The latest 10-year plan for improving the nation’s health suggests that the U.S. smoking rate can decline from 21 percent to 12 percent through more workplace smoking bans and more insurance coverage of smoking cessation treatments, the Associated Press reported Dec. 2.
This year’s Healthy People 2020 goals, the government’s map for improving everything from chronic disease prevalence rates to public health crisis events, included a new focus on policies that states and localities can institute to create healthier environments. The federal government has been defining 10-year health goals for the past 30 years.
Smoking was one of several health-related areas where progress stalled or declined according to the most recent 10-year data, which will be available in final form next spring. While this led to setting more reasonable progress goals in Healthy People 2020 in areas such as combating obesity, the blueprint’s goal for smoking reduction still represented an ambitious undertaking.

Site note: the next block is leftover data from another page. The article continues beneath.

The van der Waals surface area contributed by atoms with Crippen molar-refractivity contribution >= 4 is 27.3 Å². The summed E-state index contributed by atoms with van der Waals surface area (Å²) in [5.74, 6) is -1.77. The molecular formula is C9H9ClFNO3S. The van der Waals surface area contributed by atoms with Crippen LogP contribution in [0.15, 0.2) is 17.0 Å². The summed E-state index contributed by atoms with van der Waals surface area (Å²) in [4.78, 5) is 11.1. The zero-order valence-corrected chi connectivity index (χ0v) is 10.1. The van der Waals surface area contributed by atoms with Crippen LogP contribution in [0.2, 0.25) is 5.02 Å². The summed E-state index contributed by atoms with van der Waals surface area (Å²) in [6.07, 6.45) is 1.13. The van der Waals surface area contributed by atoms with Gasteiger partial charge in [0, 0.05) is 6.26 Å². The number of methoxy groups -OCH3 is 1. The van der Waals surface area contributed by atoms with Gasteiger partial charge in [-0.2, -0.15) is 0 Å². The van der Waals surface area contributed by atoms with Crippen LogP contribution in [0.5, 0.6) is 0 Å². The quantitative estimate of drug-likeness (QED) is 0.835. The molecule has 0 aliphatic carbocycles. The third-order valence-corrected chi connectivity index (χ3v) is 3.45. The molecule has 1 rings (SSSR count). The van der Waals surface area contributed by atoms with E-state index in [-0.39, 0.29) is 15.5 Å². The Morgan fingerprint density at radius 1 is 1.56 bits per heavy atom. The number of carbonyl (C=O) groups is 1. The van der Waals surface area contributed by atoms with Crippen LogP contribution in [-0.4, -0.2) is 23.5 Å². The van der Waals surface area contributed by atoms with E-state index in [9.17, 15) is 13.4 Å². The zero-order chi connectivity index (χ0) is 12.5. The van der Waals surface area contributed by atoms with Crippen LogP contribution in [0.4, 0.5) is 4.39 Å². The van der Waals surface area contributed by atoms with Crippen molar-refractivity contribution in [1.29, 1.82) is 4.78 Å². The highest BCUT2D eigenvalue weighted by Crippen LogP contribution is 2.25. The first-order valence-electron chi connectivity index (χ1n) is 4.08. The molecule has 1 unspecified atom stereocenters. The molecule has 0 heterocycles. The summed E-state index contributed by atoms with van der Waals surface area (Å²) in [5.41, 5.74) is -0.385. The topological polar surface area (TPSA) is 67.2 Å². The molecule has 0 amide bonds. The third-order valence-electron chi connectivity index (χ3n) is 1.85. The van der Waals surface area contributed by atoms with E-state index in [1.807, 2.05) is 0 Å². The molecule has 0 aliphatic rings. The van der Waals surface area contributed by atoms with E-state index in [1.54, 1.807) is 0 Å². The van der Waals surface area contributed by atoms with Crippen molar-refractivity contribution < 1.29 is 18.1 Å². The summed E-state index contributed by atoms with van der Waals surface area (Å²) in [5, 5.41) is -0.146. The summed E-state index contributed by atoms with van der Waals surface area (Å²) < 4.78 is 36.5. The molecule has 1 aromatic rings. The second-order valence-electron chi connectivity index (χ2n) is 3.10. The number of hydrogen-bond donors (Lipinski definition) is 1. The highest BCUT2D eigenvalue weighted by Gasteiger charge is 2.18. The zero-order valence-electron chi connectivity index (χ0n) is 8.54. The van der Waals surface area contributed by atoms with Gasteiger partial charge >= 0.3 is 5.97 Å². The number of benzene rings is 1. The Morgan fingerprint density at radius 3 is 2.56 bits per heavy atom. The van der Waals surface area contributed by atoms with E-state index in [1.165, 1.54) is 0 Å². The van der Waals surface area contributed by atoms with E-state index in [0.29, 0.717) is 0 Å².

The government suggested that if more state Medicaid programs pay for proven smoking cessation treatments, the country could make significant progress toward reaching a 12 percent smoking prevalence by 2020.
The latest document took a communitywide approach to health issues, stating that improving social and environmental conditions would go a long way in efforts at disease prevention. Only 19 percent of the Healthy People 2010 goals were fully met as of last year, although progress was reported in another 52 percent of goals.